What Does this Mean for Real Estate?


Real estate offices should mandate work-form-home whenever it is possible and should continue to follow strict protocols around social distancing, mask wearing, hand washing and sanitization. Offices should be closed the public.

Showing Homes

REALTORS® and their clients should always wear a mask. REALTORS® should only show homes when 6ft distancing can always be maintained between the REALTOR® and the person touring the home.  REALTORS® should show homes to one party at a time and limit the number of people touring the home to ensure the ability to 6ft distance and to minimize interactions between people of different households. Traditional open houses  should not be held. If an “open house” is held it must be modified to ensure  6ft distancing is met and limited to one party touring the home at a time (for example by appointment only or allowing one party to tour the home while others line up outside 6ft apart). In addition to this guidance, REALTORS® should continue follow additional safety and sanitation protocols recommended in NAR’s Showing Guidance During COVID-19 document. Virtual open houses are still a great option.

Closing Thoughts

Cases and hospitalizations are growing exponentially and REALTORS® should do everything they can to protect their clients, themselves and the community from COVID-19.  As has been the case all along, Governor Brown’s guidance does not specifically address real estate.  Nevertheless, the Governor’s new guidelines are designed to encourage people to stay home as much as possible and to avoid interacting with individuals from other households.  We encourage REALTORS® to keep this in mind as they make decisions about how to show homes and conduct their business.

Governor Brown’s Executive Order 20-56 Summary:
Landlords who were planning on issuing certain termination notices after September 30 must now wait until December 31, 2020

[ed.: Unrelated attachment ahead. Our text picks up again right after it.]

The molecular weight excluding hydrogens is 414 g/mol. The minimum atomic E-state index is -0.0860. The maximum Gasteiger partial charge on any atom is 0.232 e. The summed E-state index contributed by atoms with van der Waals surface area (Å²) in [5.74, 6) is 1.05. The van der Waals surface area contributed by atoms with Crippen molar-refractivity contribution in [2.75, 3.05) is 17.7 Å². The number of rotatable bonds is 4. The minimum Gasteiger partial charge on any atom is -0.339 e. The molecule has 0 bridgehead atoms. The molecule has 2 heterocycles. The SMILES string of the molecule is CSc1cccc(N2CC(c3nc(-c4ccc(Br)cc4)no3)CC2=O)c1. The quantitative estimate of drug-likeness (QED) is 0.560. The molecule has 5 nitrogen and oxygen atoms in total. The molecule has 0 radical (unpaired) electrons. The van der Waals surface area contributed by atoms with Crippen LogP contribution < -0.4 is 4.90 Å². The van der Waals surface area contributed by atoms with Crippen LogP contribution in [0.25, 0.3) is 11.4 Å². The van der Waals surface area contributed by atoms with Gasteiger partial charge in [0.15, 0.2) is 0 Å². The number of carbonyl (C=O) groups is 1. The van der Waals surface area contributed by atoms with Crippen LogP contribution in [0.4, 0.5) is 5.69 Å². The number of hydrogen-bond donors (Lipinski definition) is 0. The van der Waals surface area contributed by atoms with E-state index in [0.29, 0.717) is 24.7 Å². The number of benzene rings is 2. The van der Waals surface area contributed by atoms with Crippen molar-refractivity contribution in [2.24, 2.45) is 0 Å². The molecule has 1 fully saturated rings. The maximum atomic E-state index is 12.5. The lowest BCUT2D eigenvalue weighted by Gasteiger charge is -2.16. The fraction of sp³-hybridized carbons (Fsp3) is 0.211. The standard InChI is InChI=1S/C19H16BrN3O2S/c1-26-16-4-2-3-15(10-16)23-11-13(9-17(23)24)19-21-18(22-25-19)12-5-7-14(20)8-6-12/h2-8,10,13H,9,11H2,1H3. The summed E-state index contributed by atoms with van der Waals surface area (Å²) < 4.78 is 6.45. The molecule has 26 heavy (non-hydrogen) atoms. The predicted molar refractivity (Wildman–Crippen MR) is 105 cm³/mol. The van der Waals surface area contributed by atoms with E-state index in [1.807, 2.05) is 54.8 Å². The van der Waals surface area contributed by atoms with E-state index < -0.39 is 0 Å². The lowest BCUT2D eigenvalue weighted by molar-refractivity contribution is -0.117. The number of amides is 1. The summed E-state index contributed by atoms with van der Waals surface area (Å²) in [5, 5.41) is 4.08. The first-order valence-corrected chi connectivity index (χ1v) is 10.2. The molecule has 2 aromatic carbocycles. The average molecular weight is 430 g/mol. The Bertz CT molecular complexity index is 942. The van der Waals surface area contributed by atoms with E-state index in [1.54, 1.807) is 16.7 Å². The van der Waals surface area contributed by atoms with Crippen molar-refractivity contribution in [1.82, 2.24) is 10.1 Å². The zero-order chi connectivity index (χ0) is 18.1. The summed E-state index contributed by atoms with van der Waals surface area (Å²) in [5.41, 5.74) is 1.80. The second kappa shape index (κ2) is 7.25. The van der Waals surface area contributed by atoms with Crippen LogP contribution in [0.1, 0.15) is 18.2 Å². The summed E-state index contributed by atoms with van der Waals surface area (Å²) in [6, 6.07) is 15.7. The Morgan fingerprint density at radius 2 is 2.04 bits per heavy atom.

(September 29, 2020)

Executive Order 20-56 (the EO), extending Oregon’s statewide ban on residential evictions until December 31. Executive Order 20-56 extends most residential property provisions included in the Legislature’s HB 4213(First Special Session of 2020) including the ban on terminations for nonpayment and terminations without cause. Read more.

Governor’s New Directive on Indoor Gatherings and Outdoor Face Coverings + and Refresher on Rules for Indoor Face Coverings

(July 15, 2020)

What are new requirements on indoor gatherings and outdoor face coverings?

Effective July 15, indoor social gatherings of more than 10 people are prohibited.  Also, face coverings are required outdoors anytime someone cannot maintain 6ft distance from another person outside of their household.  Face coverings are already required in most indoor public spaces (see below).

Does the new indoor gathering limit of 10 people apply to businesses and offices?

No.  The Governor’s guidance says that “the gathering limit applies only to indoor social get-togethers. This new rule does not change the operation of businesses or churches at this time.”

Does the new indoor gathering limit of 10 people apply to open houses?

Yes, but regardless of size, all gatherings must maintain 6 feet of distance between people who are not from the same household.  Traditional open houses generally do not allow for 6ft distancing.   Open houses should be modified to accommodate for 6ft distancing, such as allowing only one family at a time to tour the home.  Also note that if people are lined up outside of a house waiting to tour it, people not from the same household should be 6ft apart, and if they come within 6ft of each other they need to be wearing a face covering per the Governor’s guidelines.